Lord Vishnu

Did you know that the Mahabharata and the Ramayana were an integral part of the Indian education system until the British introduced their own way of “educating” Indians? Noted historian and political thinker Dharampal has extensively researched this subject in his books.

Countless generations in India were educated, engrossed and enthralled by these stories. The importance of the Mahabharata cannot be overstated as it bestowed knowledge, piety, wisdom, discrimination, morality, inner strength and a host of other virtues to the listener as well as the reader. The story remains ever popular, and even a spiritually watered-down version managed to put the entire country on a standstill when it was first telecast some twenty-odd years ago.

The Americans have a saying: “If it ain’t broke, then don’t fix it.” The meaning is simple: If something is working fine, then do not touch it. The Mahabharata was doing fine as it was given by Srila Vyasadeva and was thus accepted by the whole continent as it is. It was the mischievous tinkering done by some so-called scholars that started the fashion of thinking that the Pandavas represent the senses, Kuruksetra the body, and Kanna is the soul, and so on.

Once there was a king who had a wise sage as his advisor. The king asked the meaning of a particular verse from the Puranas:

Shuklambaradaram Vishnum
Shashivarnam Chaturbhujam
Prasanna vadanam Dhyaayeth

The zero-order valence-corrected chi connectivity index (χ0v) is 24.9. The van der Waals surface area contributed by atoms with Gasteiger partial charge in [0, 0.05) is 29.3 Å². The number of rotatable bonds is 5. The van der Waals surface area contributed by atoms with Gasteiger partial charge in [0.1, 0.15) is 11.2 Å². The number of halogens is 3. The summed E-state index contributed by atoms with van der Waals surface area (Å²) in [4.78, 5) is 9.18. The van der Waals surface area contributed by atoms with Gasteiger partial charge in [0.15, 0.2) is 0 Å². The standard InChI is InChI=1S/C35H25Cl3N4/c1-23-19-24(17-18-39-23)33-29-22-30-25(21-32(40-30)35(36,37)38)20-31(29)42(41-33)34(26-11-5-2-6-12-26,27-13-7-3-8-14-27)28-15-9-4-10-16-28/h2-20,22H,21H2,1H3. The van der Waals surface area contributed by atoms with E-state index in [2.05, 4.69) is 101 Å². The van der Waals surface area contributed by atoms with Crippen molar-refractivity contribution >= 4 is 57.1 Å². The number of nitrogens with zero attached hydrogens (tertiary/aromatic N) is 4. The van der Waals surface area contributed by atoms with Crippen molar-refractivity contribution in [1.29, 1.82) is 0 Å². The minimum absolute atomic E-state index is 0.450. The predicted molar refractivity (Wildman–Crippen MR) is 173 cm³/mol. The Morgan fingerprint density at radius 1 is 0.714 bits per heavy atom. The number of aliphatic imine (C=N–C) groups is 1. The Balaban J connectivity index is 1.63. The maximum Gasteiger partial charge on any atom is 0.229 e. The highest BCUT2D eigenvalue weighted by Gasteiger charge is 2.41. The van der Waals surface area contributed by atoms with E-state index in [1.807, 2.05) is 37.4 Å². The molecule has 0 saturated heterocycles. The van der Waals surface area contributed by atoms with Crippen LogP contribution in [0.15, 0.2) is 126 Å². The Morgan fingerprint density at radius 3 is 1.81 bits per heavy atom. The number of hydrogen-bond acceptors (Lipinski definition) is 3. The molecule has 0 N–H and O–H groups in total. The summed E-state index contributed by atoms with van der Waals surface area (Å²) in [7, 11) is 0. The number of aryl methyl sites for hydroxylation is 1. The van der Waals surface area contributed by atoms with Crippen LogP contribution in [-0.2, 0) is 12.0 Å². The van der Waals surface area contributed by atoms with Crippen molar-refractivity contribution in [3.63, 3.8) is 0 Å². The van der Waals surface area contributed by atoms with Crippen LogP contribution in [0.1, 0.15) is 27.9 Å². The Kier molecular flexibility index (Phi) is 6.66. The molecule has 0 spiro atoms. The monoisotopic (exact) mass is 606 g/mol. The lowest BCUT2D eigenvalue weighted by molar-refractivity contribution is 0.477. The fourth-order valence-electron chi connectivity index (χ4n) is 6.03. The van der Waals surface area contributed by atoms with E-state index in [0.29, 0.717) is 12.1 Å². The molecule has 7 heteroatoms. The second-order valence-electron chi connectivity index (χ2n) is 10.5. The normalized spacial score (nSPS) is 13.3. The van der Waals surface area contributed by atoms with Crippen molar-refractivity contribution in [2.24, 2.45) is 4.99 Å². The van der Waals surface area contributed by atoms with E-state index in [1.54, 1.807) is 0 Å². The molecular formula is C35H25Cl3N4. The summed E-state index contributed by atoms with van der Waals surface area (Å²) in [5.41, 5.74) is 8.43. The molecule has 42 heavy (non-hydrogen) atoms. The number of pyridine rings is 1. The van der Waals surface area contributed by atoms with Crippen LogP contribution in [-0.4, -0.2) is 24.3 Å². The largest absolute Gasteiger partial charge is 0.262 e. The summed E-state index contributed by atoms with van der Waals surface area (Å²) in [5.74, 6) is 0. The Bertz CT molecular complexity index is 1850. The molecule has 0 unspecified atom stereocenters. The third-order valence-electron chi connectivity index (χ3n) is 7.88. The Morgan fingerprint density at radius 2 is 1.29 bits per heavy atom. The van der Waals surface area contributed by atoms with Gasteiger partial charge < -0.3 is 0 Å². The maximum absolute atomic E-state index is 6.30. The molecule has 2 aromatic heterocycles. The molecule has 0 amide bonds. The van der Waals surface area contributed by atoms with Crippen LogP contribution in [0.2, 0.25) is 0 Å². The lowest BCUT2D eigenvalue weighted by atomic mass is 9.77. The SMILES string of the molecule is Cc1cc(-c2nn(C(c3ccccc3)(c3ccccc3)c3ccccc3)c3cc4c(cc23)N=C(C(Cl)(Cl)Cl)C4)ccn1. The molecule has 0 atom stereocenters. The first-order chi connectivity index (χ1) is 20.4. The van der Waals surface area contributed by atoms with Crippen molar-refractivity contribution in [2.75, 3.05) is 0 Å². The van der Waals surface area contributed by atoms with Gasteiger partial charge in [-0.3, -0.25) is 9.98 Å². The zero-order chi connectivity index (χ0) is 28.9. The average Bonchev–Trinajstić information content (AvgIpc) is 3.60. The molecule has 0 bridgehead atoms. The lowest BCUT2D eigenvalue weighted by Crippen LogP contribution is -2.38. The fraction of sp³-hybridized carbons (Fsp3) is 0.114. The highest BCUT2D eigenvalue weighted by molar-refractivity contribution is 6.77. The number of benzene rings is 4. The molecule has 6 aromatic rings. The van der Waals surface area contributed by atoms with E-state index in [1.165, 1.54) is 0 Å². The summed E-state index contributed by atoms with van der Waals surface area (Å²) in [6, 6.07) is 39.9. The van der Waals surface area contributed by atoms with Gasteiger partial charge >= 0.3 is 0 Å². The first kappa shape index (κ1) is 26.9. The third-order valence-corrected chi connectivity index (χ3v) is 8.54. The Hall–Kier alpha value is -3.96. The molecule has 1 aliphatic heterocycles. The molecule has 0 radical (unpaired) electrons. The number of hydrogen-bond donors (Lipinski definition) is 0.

Sarva vighno pashantaye 

The teacher explained:
“Dressed in white you are, O all pervading one And glowing with the color of moon. With four arms, you are, the all knowing one I meditate on your ever-smiling face, And pray, remove all obstacles on my way.”

However there was an envious scholar who told the king that he had found a new interpretation of this verse. He claimed that this verse describes the shining silver rupee coin. The silver rupee is white (Shuklambaradaram), widely popular (Vishnum), shining (Shashivarnam ), and bestows the fourfold (Chaturbhujam) benefits of dharma, artha, kama and moksa. One who gets this rupee becomes very pleased (Prasanna vadanam Dhyaayeth), and it enables you to get rid of all obstacles.

Being highly pleased with this explanation, the idiotic king fired his old teacher and appointed the new one. When another rascal scholar heard this news, he thought that he can give an even better explanation. He told the king that this verse describes a dahi-vaoa (a popular snack in India). The perplexed king asked whether he can prove it. So the scholar said the dahi-vaoa is also white and shining. It can be licked, sucked, drunk and chewed, so all four categories of eating can be satisfied. Everyone likes it and after eating, one really feels very pleasant, and thus all problems in life are solved.

What do you think the king did after hearing the newest interpretation? Correct – he sacked the old teacher and appointed the new scholar as the teacher.

And thus the saga continues even in real life in India where every year a “new” interpretation comes to light.